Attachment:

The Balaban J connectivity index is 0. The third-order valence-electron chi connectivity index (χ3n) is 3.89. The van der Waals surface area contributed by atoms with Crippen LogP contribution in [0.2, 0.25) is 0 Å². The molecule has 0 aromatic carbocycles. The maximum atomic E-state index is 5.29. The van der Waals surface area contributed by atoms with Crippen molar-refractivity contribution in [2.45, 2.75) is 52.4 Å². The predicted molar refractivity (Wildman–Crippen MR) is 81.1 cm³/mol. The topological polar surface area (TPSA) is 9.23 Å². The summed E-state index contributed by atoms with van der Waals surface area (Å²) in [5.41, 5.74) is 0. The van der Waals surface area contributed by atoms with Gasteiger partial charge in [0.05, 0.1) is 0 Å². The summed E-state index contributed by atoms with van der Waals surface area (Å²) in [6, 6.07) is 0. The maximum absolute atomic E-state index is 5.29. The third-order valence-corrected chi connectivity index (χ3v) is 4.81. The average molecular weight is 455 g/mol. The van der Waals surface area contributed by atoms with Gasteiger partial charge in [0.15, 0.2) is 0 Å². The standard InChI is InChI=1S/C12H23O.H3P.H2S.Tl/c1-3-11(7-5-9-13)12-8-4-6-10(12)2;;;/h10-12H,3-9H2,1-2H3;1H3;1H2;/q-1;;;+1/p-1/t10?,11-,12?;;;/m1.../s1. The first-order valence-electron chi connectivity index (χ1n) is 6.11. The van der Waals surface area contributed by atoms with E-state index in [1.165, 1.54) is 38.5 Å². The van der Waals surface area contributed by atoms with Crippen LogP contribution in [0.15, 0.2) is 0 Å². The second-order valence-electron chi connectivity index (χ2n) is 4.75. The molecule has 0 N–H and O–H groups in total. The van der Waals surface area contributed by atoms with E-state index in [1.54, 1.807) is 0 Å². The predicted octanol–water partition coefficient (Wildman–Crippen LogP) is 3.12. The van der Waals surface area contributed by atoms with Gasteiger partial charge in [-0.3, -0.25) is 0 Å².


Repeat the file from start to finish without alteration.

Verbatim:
The Balaban J connectivity index is 0. The third-order valence-electron chi connectivity index (χ3n) is 3.89. The van der Waals surface area contributed by atoms with Crippen LogP contribution in [0.2, 0.25) is 0 Å². The molecule has 0 aromatic carbocycles. The maximum atomic E-state index is 5.29. The van der Waals surface area contributed by atoms with Crippen molar-refractivity contribution in [2.45, 2.75) is 52.4 Å². The predicted molar refractivity (Wildman–Crippen MR) is 81.1 cm³/mol. The topological polar surface area (TPSA) is 9.23 Å². The summed E-state index contributed by atoms with van der Waals surface area (Å²) in [5.41, 5.74) is 0. The van der Waals surface area contributed by atoms with Gasteiger partial charge in [0.05, 0.1) is 0 Å². The summed E-state index contributed by atoms with van der Waals surface area (Å²) in [6, 6.07) is 0. The maximum absolute atomic E-state index is 5.29. The third-order valence-corrected chi connectivity index (χ3v) is 4.81. The average molecular weight is 455 g/mol. The van der Waals surface area contributed by atoms with Gasteiger partial charge in [0.15, 0.2) is 0 Å². The standard InChI is InChI=1S/C12H23O.H3P.H2S.Tl/c1-3-11(7-5-9-13)12-8-4-6-10(12)2;;;/h10-12H,3-9H2,1-2H3;1H3;1H2;/q-1;;;+1/p-1/t10?,11-,12?;;;/m1.../s1. The first-order valence-electron chi connectivity index (χ1n) is 6.11. The van der Waals surface area contributed by atoms with E-state index in [1.165, 1.54) is 38.5 Å². The van der Waals surface area contributed by atoms with Crippen LogP contribution in [0.15, 0.2) is 0 Å². The second-order valence-electron chi connectivity index (χ2n) is 4.75. The molecule has 0 N–H and O–H groups in total. The van der Waals surface area contributed by atoms with E-state index in [1.54, 1.807) is 0 Å². The predicted octanol–water partition coefficient (Wildman–Crippen LogP) is 3.12. The van der Waals surface area contributed by atoms with Gasteiger partial charge in [-0.3, -0.25) is 0 Å².